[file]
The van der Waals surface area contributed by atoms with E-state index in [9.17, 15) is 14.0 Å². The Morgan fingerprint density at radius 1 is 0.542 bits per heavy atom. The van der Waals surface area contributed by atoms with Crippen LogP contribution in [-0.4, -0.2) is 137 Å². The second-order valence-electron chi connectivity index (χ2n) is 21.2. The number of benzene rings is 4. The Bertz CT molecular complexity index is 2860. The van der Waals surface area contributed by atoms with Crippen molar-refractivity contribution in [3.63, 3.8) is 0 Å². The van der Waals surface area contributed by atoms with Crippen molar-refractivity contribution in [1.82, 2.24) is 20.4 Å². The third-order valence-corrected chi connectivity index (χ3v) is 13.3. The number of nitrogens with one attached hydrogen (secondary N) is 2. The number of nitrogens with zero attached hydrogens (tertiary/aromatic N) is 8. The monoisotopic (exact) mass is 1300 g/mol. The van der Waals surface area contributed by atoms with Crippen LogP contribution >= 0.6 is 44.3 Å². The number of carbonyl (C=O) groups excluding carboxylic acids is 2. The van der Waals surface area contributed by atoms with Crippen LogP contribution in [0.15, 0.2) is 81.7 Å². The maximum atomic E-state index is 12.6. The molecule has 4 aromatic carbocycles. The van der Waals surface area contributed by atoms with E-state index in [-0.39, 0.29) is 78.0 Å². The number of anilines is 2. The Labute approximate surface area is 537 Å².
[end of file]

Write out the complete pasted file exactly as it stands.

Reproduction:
The van der Waals surface area contributed by atoms with E-state index in [9.17, 15) is 14.0 Å². The Morgan fingerprint density at radius 1 is 0.542 bits per heavy atom. The van der Waals surface area contributed by atoms with Crippen LogP contribution in [-0.4, -0.2) is 137 Å². The second-order valence-electron chi connectivity index (χ2n) is 21.2. The number of benzene rings is 4. The Bertz CT molecular complexity index is 2860. The van der Waals surface area contributed by atoms with Crippen molar-refractivity contribution in [3.63, 3.8) is 0 Å². The van der Waals surface area contributed by atoms with Crippen molar-refractivity contribution in [1.82, 2.24) is 20.4 Å². The third-order valence-corrected chi connectivity index (χ3v) is 13.3. The number of nitrogens with one attached hydrogen (secondary N) is 2. The number of nitrogens with zero attached hydrogens (tertiary/aromatic N) is 8. The monoisotopic (exact) mass is 1300 g/mol. The van der Waals surface area contributed by atoms with Crippen LogP contribution >= 0.6 is 44.3 Å². The number of carbonyl (C=O) groups excluding carboxylic acids is 2. The van der Waals surface area contributed by atoms with Crippen LogP contribution in [0.15, 0.2) is 81.7 Å². The maximum atomic E-state index is 12.6. The molecule has 4 aromatic carbocycles. The van der Waals surface area contributed by atoms with E-state index in [-0.39, 0.29) is 78.0 Å². The number of anilines is 2. The Labute approximate surface area is 537 Å².